It’s common sense, I believe, that if we want something, we take it.
This works well when sitting at a family table with a bowl of fruit in the center. Feel like an orange? Take it, it’s yours.
It won’t work as well at the local grocery store. Yes, I can take what I want, but I have to pay for what I’ve placed in my basket. But I still have the freedom to take what I want.
What if what we want requires asking for it from someone, maybe someone we don’t know? The fear of rejection is so powerful that many times we won’t even ask. There’s a psychological penalty for rejection. And out of fear of being rejected, some of us simply won’t ask.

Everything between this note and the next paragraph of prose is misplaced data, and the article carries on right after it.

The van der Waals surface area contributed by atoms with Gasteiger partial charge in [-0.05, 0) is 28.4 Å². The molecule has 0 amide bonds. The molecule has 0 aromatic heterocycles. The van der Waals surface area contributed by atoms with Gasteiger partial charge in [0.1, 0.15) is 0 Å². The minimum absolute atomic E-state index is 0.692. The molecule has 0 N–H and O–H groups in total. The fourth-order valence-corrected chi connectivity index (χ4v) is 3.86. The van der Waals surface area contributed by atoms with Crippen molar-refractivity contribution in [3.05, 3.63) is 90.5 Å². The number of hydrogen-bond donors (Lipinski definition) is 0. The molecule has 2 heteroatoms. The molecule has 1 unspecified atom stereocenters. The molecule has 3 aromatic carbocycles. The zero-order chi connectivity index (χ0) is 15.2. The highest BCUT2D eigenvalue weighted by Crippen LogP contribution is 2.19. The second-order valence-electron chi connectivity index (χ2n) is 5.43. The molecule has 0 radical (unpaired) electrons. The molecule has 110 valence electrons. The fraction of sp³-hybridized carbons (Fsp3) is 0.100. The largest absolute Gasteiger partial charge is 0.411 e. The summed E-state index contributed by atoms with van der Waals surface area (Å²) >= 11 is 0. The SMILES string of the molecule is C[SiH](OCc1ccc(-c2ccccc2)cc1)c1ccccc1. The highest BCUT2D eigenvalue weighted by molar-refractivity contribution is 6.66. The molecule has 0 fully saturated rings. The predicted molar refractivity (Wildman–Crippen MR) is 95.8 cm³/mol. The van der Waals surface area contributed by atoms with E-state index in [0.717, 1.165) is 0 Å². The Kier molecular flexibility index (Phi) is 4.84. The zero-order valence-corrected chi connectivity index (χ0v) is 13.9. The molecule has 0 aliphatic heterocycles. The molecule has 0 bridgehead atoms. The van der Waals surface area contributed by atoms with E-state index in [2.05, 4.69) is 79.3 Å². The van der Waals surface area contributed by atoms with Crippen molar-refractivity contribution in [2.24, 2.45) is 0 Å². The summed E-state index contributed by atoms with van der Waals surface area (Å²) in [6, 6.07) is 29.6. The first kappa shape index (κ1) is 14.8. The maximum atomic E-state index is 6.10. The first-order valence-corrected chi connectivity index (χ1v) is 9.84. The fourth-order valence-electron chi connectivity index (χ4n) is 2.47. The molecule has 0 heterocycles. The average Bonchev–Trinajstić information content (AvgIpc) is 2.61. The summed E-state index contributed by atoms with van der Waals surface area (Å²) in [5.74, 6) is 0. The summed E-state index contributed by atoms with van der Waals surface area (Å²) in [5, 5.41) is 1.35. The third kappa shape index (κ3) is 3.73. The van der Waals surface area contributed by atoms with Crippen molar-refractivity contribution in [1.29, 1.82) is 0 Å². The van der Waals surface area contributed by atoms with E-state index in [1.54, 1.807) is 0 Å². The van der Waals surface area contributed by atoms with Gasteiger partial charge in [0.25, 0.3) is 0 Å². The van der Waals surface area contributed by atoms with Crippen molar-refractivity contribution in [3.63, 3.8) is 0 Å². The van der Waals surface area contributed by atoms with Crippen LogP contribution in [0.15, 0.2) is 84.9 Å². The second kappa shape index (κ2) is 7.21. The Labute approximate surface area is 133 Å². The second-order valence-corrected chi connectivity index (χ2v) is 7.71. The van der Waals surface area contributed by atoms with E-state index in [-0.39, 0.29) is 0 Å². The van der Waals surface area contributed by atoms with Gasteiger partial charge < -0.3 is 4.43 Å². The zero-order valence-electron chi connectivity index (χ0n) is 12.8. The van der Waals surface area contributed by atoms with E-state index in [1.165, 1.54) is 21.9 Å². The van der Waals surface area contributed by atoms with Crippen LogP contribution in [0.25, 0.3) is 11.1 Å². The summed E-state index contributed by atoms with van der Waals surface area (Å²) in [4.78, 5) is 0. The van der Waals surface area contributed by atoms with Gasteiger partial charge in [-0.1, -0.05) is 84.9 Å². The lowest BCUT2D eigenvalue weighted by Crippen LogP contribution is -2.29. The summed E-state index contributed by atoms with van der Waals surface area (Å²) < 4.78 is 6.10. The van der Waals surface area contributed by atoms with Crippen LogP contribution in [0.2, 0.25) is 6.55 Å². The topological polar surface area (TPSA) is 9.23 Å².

This talk by Jia Jiang resonated with me, mostly because I could relate to his logic. I didn’t want to experience rejection.
Funny thing is, when he embraced it and decided he could stomach it, he learned a lot.
I think here could be potentially a lot of take-aways from his experience.
In case you’re interested, here is Jiang’s blog posts where he documented his rejection.